December is the busiest month of the year by far. With the looming holiday season, we have endless to-do lists: find the perfect gift for all of my loved ones, attend the many Christmas parties, visit all of my family and friends, etc. With all this hustle and bustle comes the big, fat, ugly ‘S’ word: STRESS, which can be a big, fat, ugly obstacle to our most important performance goals.
What is stress and why does it affect us so negatively? Despite what most people think, stress is not something out there, it is something in here. What this means is that stress is an internal response to an external situation. Not every external situation causes us to feel stress however. Only those which we perceive to be outside of our control trigger the stress response we call ‘fight or flight.’
The fight or flight response is quite literally that; the impulse to have to fight off a perceived threat or danger or to run away from it as quickly as we can. Both responses are our brain’s attempt to keep us safe and alive, which as I have mentioned in previous blogs, is its main gig. When some event occurs in our external environment which we have no control over, our brain feels threatened and thus, kicks into survival mode.
This is harmful to us on several different levels. The chaotic internal response we feel to stress is a frenzy of trapped energy. When we trigger the stress-response in our minds, our brain sends the fight or flight message to our bodies, which has a chain reaction: cortisol is released, adrenalin starts pumping, increasing our heart rate and thus making us breath heavier and faster. In the short term, this physiological response is designed to help us fight or flee for our lives. But how often do we do either one?
The problem we have with stress explains why 90% of all illness is correlated with high stress levels. We internalize the stress response instead of externalizing it and burning it off. The inner frenzy of trapped energy is what can negatively affect our health. Internalizing stress can lead to headaches, nausea, or even sleeplessness in the short term. In the long run, it can lead to more serious health issues like adrenal fatigue, ulcers or even heart problems.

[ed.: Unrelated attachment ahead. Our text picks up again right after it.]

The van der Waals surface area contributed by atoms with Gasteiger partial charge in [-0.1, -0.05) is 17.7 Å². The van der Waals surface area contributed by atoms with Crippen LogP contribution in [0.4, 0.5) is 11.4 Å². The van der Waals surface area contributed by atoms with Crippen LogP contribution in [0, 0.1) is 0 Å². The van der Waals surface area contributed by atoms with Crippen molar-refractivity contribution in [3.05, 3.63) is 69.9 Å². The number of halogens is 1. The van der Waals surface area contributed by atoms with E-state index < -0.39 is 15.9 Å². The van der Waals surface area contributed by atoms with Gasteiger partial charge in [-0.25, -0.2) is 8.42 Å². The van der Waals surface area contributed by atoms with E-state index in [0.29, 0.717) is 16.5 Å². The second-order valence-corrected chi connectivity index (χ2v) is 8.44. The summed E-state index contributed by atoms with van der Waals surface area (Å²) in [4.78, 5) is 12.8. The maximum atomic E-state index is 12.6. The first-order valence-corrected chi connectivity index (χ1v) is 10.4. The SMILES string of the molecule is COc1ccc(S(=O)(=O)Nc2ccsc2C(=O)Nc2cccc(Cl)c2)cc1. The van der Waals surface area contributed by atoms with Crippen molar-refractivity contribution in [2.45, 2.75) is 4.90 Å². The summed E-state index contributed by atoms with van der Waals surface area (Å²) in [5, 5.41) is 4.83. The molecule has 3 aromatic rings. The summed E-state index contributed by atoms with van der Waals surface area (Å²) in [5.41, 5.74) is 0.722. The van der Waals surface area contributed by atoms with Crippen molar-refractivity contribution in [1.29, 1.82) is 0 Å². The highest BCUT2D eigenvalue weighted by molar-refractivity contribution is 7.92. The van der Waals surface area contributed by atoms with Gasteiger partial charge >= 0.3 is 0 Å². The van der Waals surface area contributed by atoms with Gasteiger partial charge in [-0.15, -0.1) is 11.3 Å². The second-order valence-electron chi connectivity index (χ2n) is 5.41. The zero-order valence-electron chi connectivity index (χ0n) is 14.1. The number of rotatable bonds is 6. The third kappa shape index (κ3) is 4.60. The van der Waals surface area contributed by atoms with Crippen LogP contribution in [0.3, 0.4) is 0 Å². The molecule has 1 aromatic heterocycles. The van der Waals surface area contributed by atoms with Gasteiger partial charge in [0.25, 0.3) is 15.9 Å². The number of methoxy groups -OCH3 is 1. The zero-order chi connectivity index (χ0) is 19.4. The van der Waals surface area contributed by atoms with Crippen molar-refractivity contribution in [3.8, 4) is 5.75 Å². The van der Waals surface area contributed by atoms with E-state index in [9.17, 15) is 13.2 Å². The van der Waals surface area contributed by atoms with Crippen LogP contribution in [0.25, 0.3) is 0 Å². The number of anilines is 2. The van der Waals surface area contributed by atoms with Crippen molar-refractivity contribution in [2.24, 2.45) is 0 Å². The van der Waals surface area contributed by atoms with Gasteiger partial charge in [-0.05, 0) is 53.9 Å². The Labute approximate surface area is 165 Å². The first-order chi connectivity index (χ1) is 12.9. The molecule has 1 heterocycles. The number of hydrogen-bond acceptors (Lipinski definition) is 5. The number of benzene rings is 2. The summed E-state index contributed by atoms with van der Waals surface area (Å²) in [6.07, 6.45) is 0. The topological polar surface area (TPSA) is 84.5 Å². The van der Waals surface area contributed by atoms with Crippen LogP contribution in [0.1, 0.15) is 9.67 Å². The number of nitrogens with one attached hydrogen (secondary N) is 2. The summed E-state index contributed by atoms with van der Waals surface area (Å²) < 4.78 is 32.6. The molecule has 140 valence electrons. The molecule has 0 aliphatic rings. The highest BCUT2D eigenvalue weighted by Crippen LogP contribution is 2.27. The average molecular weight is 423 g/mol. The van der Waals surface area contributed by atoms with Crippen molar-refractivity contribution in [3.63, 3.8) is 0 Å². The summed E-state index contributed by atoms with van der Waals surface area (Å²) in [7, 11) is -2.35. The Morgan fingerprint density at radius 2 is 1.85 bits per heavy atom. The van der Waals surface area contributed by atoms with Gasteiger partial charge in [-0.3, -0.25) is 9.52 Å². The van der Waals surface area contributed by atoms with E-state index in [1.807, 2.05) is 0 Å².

Take a second to perform the following stress management exercise the next time you come face-to-face with the big, fat, scary ‘S’ word:
Step One: Identify that you are feeling stressed by checking your emotional pulse (paying attention to all the physical cues that indicate you are in a stress state is a great way to identify when you are stressed).
Step Two: Take a second to ‘Wipe the slate clean’ by breathing all the way up for a count of 3, holding it at the top for a count of 3, all the way down for a count of 3 and finally, holding it at the bottom for a count of 3 (counting your breath is an excellent way to neutralize the stress response by connecting your mental awareness to your physical state).
Step Three: Transition your thoughts onto something you can control (take a walk, focus on a project you are on top of or create an intention to act on something you can follow through on immediately).
Stress can be scary when left unchecked and without a tool to help you proactively manage it on contact. Commit to using the tool outlined above for the up and coming holiday season and watch your stress levels drop drastically. Remember, stress is a choice that you CAN control by reframing your thoughts. And when we can control something, we no longer feel stressed about it.
Until next time, make every performance count!